Both the G-Force Motorcycles Blue Haze GP class and production-based class championships were still up for grabs going into the final round of the season for the G-Force Motorcycles Blue Haze GP series; Tom Barrett held a 12-point lead over Phil Ellis in the GP standings, with Paul Toland 30 points to the good in the GPF class, with Billy Perkins giving chase.

Ellis took two points out of Barrett in race one, as they finished fourth and fifth in class. Perkins immediately reduced his deficit to 18 points in the same race, finishing second in the GPF class behind Alex Symon – who also took the overall win – with series leader Toland eighth in class.

Things went from bad to worse for Barrett in race two. Unable to make the start, he could only watch as Ellis finished third overall and second in the GP class to take the championship lead, 10 points up on Barrett.

It was equally bad news for Toland. Symon was again the overall victor, but Perkins’ sixth gave him second overall in the GPF category and another 20 points. Toland took 10 points, finishing sixth in class, meaning the gap was down to eight with two races to go.

Overall victory in race three for Perkins made it all square at the top, as Toland finished fourth in class. It was going to go to the wire with whomever beat the other taking the title. At the same time Ellis extend his championship lead to 19 points with victory in the GP class, as Barrett took 16 points home for third in class.

Both Ellis and Perkins went from second in the championship on arrival at Brands to leaving as victors, the pair beating their rivals in the final race.

Rik Ballerini took the overall victory, but Ellis’ third overall and third in the GP series saw him do enough to take the title from Barrett. Perkins finished fifth overall but won the GPF class to beat Toland to the title by nine points.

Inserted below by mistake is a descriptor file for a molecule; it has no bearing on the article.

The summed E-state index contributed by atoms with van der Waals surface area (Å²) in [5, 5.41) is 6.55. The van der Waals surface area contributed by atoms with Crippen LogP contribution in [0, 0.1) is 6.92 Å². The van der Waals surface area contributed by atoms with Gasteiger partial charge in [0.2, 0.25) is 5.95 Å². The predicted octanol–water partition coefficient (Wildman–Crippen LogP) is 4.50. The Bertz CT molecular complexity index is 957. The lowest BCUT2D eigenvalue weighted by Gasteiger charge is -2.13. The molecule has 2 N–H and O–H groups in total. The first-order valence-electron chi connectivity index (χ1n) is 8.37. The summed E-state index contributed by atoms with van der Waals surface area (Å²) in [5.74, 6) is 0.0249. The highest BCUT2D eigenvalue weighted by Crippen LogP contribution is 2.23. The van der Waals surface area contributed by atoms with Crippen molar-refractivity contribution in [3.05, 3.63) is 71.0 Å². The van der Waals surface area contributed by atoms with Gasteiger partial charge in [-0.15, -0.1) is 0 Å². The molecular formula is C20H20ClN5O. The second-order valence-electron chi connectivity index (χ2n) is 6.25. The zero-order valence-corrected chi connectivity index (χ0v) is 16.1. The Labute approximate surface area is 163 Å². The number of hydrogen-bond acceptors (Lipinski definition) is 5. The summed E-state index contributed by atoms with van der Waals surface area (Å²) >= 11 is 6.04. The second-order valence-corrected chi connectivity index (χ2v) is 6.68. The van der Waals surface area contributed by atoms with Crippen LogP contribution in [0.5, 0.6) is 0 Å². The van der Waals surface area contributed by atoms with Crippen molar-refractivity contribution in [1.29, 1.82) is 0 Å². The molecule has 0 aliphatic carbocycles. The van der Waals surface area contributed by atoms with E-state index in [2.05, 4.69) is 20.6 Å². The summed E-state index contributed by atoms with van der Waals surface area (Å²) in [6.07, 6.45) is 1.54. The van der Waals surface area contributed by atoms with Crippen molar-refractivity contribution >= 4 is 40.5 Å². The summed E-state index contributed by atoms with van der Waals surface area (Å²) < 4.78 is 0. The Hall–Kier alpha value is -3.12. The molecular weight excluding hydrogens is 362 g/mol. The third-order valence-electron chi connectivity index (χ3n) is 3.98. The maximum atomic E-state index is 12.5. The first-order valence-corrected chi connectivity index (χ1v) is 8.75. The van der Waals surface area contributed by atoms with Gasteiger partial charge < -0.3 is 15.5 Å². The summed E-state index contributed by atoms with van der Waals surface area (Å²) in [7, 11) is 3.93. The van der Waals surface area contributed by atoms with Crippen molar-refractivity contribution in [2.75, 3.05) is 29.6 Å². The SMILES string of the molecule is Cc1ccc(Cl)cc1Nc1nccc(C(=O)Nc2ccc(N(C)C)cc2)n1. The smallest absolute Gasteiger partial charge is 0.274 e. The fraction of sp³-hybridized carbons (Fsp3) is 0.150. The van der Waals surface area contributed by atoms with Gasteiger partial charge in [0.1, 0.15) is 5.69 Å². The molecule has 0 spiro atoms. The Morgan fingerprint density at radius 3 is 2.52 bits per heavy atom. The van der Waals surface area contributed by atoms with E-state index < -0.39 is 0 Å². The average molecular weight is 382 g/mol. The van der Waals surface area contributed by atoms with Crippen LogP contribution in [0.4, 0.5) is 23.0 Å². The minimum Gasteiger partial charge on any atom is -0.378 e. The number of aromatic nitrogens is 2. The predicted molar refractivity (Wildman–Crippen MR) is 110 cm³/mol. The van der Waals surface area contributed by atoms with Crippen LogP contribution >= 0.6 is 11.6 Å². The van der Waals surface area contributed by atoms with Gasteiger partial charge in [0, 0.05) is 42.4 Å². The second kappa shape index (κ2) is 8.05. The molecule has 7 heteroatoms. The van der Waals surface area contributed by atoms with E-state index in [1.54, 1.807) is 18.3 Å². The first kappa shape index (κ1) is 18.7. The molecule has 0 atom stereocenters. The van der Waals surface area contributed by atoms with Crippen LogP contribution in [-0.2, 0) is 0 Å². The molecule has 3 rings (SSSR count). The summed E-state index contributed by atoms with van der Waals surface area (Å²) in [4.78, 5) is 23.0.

With 80 points in hand at the top of the Steve Jordan Motorcycles Thunderbike Sport championship, it would have taken a huge turn of fate to deny Dan Singleton the title.

Singleton secured the Thunderbike Sport title in dominant fashion...
Singleton secured the Thunderbike Sport title in dominant fashion…

He set the fastest time in combined qualifying before winning the first race, which saw groups A and B in action. He beat Edward Watson and Malvern May.

Jack Sim won the first C and B combined race from Shaun and Jack Wallis, before losing out to Singleton by less than a tenth of a second in Saturday’s A and C race. Adam Jamison was third.

It was victory for SV650 rider Dan Harris in Sunday’s opener as he took the flag ahead of Thomas and Edward Watson. The first B and C race also saw Sim take another win, this time from Shaun Wallis and Jamison.

Despite losing out on the championship, Sim at least got to beat Singleton in the final race of the year, taking the chequered flag under a tenth of a second ahead of the 2019 champion. Thomas Watson was third.

After battling with Alex Robinson all weekend, Tommy Downes eventually sealed the Rookie championship.